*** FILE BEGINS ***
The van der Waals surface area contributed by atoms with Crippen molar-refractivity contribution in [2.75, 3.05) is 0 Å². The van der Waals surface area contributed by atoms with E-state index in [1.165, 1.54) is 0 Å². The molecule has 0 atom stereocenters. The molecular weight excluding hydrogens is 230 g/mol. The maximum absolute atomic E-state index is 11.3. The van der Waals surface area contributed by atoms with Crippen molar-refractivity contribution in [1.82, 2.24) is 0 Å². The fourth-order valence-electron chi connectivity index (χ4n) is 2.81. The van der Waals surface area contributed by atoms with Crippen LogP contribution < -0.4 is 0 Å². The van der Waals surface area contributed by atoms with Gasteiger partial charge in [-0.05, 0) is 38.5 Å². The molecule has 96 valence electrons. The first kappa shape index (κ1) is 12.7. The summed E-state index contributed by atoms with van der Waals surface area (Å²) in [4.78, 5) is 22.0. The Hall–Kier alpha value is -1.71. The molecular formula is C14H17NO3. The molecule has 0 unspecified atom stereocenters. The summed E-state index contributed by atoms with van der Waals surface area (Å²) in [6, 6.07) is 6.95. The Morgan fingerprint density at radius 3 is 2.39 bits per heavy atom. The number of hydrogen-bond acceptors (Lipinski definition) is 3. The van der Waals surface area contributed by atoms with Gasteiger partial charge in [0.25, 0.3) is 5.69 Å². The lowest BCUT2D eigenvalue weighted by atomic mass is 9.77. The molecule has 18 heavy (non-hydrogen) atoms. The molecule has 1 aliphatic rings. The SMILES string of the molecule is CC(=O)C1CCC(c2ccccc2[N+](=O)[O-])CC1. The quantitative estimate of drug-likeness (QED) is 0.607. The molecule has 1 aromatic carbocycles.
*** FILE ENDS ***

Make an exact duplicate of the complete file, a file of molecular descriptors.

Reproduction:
The van der Waals surface area contributed by atoms with Crippen molar-refractivity contribution in [2.75, 3.05) is 0 Å². The van der Waals surface area contributed by atoms with E-state index in [1.165, 1.54) is 0 Å². The molecule has 0 atom stereocenters. The molecular weight excluding hydrogens is 230 g/mol. The maximum absolute atomic E-state index is 11.3. The van der Waals surface area contributed by atoms with Crippen molar-refractivity contribution in [1.82, 2.24) is 0 Å². The fourth-order valence-electron chi connectivity index (χ4n) is 2.81. The van der Waals surface area contributed by atoms with Crippen LogP contribution < -0.4 is 0 Å². The van der Waals surface area contributed by atoms with Gasteiger partial charge in [-0.05, 0) is 38.5 Å². The molecule has 96 valence electrons. The first kappa shape index (κ1) is 12.7. The summed E-state index contributed by atoms with van der Waals surface area (Å²) in [4.78, 5) is 22.0. The Hall–Kier alpha value is -1.71. The molecular formula is C14H17NO3. The molecule has 0 unspecified atom stereocenters. The summed E-state index contributed by atoms with van der Waals surface area (Å²) in [6, 6.07) is 6.95. The Morgan fingerprint density at radius 3 is 2.39 bits per heavy atom. The number of hydrogen-bond acceptors (Lipinski definition) is 3. The van der Waals surface area contributed by atoms with Gasteiger partial charge in [0.25, 0.3) is 5.69 Å². The lowest BCUT2D eigenvalue weighted by atomic mass is 9.77. The molecule has 18 heavy (non-hydrogen) atoms. The molecule has 1 aliphatic rings. The SMILES string of the molecule is CC(=O)C1CCC(c2ccccc2[N+](=O)[O-])CC1. The quantitative estimate of drug-likeness (QED) is 0.607. The molecule has 1 aromatic carbocycles.